The Ohio Union is one of the central hubs of campus. Housing numerous student organizations, eateries and meeting spaces, it usually sees many students coming in and out of its decorated doors every day. This Friday and Saturday, however, the Ohio Union experienced a colorfully clothed, high-spirited crowd that had the energy to raise $1,338,872.37 by dancing the night away at BuckeyeThon, an annual dance marathon.
Last year the goal was to raise $1 million, and the total ended up at $1,231,290.11. This year the focus was trying to set goals on the individual level. The campaign centered on the theme of “Every Kid Deserves to be a Buckeye” in hopes of drawing a connection between dancers and the children they are helping, said Courtney Thomson, the director of marketing and communications for BuckeyeThon and a third-year in psychology, in an email.
About 5,000 students participated last year, and as of Friday, the total number of participants for this year was around 4,800.
BuckeyeThon’s goal is to raise money, awareness and support for children who are treated in the Hematology, Oncology and Bone Marrow Transplant Department at Nationwide Children’s Hospital. Events throughout the year are hosted to raise money, with the grand finale being the dance marathon. One hundred percent of funds raised are donated to the department in hopes of helping cover treatments that parents are unable to afford. In total, more than $3.7 million has been raised in the last 14 years. BuckeyeThon is also the largest dance marathon in the country, according to its website.
Students who wanted to participate as dancers were instructed to raise $250. BuckeyeThon helps students reach their total goals by providing them with ways to fundraise, as well as a profile page which they can post to social media asking for donations. Funds are also raised by outside sponsors and volunteers, as well as “virtual dancers,” who fundraise but are unable to attend the event itself, according to the BuckeyeThon website.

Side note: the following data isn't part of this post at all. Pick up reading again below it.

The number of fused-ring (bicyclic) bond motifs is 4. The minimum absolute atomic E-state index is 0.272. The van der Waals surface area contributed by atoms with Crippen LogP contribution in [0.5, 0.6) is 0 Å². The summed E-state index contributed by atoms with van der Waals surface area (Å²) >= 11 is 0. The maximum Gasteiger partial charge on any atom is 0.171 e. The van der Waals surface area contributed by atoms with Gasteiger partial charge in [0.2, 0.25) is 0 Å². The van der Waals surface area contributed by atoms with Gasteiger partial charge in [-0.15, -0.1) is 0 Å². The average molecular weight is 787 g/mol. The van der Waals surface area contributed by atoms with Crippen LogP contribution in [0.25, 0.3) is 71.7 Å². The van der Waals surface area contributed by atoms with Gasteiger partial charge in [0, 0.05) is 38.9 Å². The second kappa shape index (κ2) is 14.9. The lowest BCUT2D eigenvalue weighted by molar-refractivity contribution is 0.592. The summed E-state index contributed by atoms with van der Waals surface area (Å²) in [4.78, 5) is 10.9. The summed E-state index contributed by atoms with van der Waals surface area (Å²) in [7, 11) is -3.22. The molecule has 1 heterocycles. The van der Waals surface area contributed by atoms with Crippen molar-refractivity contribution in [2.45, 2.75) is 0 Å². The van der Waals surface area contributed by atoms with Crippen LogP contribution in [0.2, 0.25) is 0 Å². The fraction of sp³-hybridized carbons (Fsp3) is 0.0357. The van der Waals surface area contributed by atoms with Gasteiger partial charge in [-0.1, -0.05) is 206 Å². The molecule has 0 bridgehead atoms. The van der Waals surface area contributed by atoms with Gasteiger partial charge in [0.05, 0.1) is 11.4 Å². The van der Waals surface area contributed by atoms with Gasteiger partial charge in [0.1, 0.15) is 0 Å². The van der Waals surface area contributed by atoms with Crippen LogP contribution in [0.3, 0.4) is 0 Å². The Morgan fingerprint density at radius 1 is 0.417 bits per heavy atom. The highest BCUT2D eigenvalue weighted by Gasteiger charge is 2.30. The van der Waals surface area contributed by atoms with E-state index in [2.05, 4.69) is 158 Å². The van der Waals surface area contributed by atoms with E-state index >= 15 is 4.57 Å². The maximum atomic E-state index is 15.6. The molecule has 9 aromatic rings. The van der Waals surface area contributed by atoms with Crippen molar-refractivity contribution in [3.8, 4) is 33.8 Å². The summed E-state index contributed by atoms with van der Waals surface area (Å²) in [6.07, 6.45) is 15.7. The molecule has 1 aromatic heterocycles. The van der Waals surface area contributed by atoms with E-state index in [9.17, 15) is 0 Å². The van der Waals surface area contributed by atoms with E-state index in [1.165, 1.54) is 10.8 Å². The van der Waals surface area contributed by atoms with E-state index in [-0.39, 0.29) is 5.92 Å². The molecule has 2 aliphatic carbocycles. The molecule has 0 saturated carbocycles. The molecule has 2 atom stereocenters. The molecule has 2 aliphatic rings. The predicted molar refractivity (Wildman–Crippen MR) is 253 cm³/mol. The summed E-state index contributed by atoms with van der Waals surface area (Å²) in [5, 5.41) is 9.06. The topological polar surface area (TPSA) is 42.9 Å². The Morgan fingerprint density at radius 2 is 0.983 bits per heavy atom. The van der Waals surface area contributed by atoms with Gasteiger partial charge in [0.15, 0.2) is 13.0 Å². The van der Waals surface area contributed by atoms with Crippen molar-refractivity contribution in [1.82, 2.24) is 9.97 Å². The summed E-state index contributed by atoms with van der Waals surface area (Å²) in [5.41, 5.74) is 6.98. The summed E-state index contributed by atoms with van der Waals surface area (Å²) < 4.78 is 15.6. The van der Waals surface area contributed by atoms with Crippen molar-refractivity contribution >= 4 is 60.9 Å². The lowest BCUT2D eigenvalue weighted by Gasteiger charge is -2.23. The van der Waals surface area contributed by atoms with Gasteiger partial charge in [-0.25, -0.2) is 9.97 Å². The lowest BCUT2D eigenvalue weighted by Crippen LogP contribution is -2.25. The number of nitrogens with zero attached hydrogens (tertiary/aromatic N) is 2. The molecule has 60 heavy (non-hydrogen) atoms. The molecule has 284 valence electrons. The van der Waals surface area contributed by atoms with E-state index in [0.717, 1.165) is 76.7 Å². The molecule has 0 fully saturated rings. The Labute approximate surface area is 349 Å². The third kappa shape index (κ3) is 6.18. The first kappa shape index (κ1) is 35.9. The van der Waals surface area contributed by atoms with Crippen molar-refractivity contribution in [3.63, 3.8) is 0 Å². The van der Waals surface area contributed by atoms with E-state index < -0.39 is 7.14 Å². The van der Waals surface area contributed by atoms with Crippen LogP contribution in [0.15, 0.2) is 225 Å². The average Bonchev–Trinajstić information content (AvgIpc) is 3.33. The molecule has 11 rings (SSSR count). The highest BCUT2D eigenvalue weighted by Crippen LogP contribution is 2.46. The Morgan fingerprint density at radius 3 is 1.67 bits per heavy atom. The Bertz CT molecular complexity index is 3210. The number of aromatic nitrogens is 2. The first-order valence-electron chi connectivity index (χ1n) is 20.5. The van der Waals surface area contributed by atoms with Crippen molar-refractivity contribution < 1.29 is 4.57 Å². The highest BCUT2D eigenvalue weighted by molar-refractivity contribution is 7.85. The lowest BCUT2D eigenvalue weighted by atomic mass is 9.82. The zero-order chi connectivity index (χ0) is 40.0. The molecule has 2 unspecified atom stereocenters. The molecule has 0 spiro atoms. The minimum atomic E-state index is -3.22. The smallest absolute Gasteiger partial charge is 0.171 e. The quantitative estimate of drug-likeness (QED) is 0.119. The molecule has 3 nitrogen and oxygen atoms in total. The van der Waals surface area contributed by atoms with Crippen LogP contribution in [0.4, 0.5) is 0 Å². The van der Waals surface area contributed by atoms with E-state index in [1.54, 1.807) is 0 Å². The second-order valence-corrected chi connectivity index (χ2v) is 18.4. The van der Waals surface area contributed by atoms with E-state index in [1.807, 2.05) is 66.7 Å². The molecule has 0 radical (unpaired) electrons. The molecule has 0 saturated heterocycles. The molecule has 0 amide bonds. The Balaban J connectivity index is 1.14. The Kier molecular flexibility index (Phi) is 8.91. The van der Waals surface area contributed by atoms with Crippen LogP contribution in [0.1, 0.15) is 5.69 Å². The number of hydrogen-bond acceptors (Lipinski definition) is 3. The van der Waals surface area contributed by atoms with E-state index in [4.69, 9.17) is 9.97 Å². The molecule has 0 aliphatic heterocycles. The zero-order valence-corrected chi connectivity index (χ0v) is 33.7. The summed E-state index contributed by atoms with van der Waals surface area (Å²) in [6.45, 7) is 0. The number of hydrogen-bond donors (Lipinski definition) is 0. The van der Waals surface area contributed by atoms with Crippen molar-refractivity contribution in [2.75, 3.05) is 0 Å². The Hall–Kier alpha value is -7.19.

The whole event lasted 24 hours but was split into two 12-hour shifts. Students could choose to participate from 8 p.m. Friday to 8 a.m. Saturday or 11 a.m. Saturday to 11 p.m. At 11 p.m., the total amount raised was revealed in a celebration ceremony.
Each shift was packed with activities, including photo booths, games, performances and continual dancing. Each shift, dancers were able to meet with some of the children and families from Nationwide to see the impact their funds have firsthand.
Sunni Whitmore, a second-year in psychology and human development and family science, said she participated in BuckeyeThon last year and had a “wonderful experience.”
“I believe, this year, I learned a lot more about the cause than I initially thought I would,” she said. “I have had friends growing up who have struggled with cancer and got through this experience, and I just wanted to be as supportive as I could. It’s such a wonderful cause, and it’s just so fun.”
After 12 hours of dancing, keeping the morale going can be hard. Brit Stewart, a first-year in psychology, and Corey Winfield, a first-year in animal sciences, talked about how they kept the motivation going until the end of their dance shifts.
“My favorite part was definitely Rave Hour. It was awesome, just dancing with everyone and giving that last bit of energy we had at the end of the 12-hour shift,” Stewart said. “Just giving it all we had. It was awesome.”
Winfield agreed and said the shared sense of camaraderie is what helped her keep the energy going until the end.
“At the end we sang Carmen together and that (was) a ton of fun,” Winfield said. “It was the last thing, but we all had that final burst of energy, and it was really awesome.”
As the dancing started to wind down Saturday night, Javaune Adams-Gaston, the vice president for the Office of Student Life, spoke during the closing ceremony before the total amount raised was revealed.
“You have demonstrated that you care greatly about being a world transformer. That you care greatly about the kids and about the cure. And we so appreciate that you would give up your time and your talents and your treasure to make a difference,” she said.
Slowly, the signs with the amount of money raised were held up. The crowd went wild with the reveal of the total raised.
The night closed with the Ohio Union being filled with the familiar tune of dancers, donors and families alike singing “Carmen Ohio.”
Dr. Steve Allen, the CEO of Nationwide Children’s Hospital, congratulated the efforts of everyone involved.
“You will remember this day for the rest of your lives,” he said.